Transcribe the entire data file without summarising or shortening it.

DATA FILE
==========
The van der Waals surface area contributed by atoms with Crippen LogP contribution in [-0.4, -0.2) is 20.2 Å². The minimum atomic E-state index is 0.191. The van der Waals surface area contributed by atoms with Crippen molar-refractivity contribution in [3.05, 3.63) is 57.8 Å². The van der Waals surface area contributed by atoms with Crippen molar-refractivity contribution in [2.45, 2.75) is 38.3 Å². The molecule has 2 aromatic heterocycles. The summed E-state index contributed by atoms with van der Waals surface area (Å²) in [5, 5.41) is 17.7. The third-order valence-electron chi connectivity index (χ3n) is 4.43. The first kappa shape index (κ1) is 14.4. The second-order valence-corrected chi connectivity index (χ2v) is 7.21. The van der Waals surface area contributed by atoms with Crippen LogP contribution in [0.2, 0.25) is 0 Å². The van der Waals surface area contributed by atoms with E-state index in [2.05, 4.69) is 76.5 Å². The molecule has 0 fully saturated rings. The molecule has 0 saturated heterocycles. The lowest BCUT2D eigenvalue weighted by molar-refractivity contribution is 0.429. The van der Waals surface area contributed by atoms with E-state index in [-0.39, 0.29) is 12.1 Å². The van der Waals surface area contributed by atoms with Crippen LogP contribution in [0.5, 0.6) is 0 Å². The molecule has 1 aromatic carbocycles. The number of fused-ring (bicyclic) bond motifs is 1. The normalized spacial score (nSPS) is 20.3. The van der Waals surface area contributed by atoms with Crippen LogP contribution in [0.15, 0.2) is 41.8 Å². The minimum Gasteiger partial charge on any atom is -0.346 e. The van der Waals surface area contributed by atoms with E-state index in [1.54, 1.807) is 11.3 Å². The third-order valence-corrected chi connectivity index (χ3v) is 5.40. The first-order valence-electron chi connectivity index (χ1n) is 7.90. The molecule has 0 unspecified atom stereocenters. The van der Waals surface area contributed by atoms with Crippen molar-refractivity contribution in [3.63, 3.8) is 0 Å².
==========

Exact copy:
The van der Waals surface area contributed by atoms with Crippen LogP contribution in [-0.4, -0.2) is 20.2 Å². The minimum atomic E-state index is 0.191. The van der Waals surface area contributed by atoms with Crippen molar-refractivity contribution in [3.05, 3.63) is 57.8 Å². The van der Waals surface area contributed by atoms with Crippen molar-refractivity contribution in [2.45, 2.75) is 38.3 Å². The molecule has 2 aromatic heterocycles. The summed E-state index contributed by atoms with van der Waals surface area (Å²) in [5, 5.41) is 17.7. The third-order valence-electron chi connectivity index (χ3n) is 4.43. The first kappa shape index (κ1) is 14.4. The second-order valence-corrected chi connectivity index (χ2v) is 7.21. The van der Waals surface area contributed by atoms with Crippen LogP contribution in [0.2, 0.25) is 0 Å². The van der Waals surface area contributed by atoms with E-state index in [2.05, 4.69) is 76.5 Å². The molecule has 0 fully saturated rings. The molecule has 0 saturated heterocycles. The lowest BCUT2D eigenvalue weighted by molar-refractivity contribution is 0.429. The van der Waals surface area contributed by atoms with E-state index in [-0.39, 0.29) is 12.1 Å². The van der Waals surface area contributed by atoms with Crippen LogP contribution in [0.5, 0.6) is 0 Å². The molecule has 1 aromatic carbocycles. The number of fused-ring (bicyclic) bond motifs is 1. The normalized spacial score (nSPS) is 20.3. The van der Waals surface area contributed by atoms with Crippen LogP contribution in [0.15, 0.2) is 41.8 Å². The minimum Gasteiger partial charge on any atom is -0.346 e. The van der Waals surface area contributed by atoms with E-state index in [1.54, 1.807) is 11.3 Å². The third-order valence-corrected chi connectivity index (χ3v) is 5.40. The first-order valence-electron chi connectivity index (χ1n) is 7.90. The molecule has 0 unspecified atom stereocenters. The van der Waals surface area contributed by atoms with Crippen molar-refractivity contribution in [3.63, 3.8) is 0 Å².